... and again.

Since I thought this must be my fault and I am surely missing something, I decided to ask Wikipedia. What I've found is this page:

http://en.wikipedia.org/wiki/IEEE_754-2008#Rounding_algorithms.

So IEEE defines two rounding algorithms (it actually defines more, but only these two are relevant for my case):

* Round to nearest, ties to even – rounds to the nearest value; if the number falls midway it is rounded to the nearest value with an even (zero) least significant bit, which occurs 50% of the time; this is the default algorithm for binary floating-point and the recommended default for decimal

* Round to nearest, ties away from zero – rounds to the nearest value; if the number falls midway it is rounded to the nearest value above (for positive numbers) or below (for negative numbers)

The results of rounding in VA are somewhat surprising (needless to say that Pharo delivers the very same results)

(0.015 asScaledDecimal: 3) roundTo: 0.01 --> 0.02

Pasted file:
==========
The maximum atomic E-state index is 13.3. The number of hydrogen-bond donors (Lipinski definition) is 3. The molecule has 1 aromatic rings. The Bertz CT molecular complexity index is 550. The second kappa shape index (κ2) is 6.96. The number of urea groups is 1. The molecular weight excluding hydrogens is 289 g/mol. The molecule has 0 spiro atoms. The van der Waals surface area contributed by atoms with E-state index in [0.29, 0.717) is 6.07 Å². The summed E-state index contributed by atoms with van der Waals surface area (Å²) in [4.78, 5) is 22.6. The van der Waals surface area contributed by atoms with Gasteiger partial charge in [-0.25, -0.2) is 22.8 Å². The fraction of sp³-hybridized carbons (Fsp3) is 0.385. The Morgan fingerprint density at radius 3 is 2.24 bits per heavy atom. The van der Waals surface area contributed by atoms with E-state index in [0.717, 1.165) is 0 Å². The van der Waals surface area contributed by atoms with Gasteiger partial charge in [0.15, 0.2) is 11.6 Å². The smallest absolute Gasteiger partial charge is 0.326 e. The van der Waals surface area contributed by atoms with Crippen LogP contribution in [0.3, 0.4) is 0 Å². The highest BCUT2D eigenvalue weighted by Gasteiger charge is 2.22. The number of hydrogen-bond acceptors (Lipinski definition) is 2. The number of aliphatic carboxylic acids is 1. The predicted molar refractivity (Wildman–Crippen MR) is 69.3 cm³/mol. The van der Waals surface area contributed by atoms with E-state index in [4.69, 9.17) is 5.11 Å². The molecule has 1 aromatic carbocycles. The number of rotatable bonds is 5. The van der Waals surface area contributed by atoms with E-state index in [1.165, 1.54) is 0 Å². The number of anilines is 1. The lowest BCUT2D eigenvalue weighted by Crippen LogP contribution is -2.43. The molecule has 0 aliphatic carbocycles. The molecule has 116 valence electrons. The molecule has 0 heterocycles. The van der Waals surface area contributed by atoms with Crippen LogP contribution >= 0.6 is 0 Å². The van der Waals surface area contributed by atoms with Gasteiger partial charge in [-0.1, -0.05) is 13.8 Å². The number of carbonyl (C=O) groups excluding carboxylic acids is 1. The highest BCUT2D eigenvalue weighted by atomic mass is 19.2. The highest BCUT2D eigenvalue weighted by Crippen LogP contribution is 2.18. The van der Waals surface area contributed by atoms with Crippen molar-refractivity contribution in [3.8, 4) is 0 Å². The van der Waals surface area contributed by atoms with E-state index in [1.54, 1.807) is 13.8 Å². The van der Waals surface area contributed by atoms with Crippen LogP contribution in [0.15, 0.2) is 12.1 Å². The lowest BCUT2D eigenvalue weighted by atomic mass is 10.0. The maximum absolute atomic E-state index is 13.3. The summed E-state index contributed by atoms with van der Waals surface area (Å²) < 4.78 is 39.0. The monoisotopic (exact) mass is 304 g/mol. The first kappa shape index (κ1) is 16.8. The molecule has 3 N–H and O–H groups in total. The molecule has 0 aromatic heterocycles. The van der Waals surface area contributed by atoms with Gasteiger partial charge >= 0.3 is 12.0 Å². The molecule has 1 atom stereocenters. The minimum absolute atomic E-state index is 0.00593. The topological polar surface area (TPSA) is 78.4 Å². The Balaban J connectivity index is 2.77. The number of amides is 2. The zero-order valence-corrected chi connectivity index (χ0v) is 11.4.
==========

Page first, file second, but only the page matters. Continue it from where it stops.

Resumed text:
(1.015 asScaledDecimal: 3) roundTo: 0.01 --> 1.01

(2.015 asScaledDecimal: 3) roundTo: 0.01 --> 2.02

(3.015 asScaledDecimal: 3) roundTo: 0.01 --> 3.02

(4.015 asScaledDecimal: 3) roundTo: 0.01 --> 4.01

(5.015 asScaledDecimal: 3) roundTo: 0.01 --> 5.01

So at first sight, definition 2 is not the one that's implemented. (But it's the one I'd like to see here)

Then, it seems like I am bitten by the least significant bit stuff. Both 0.015 and 1.015 have their LSB set, so they have to be rounded to the nearest value with an unset LSB.

I could possibly live with this effect for Float numbers, but surely not for Scaled Decimals...

Joachim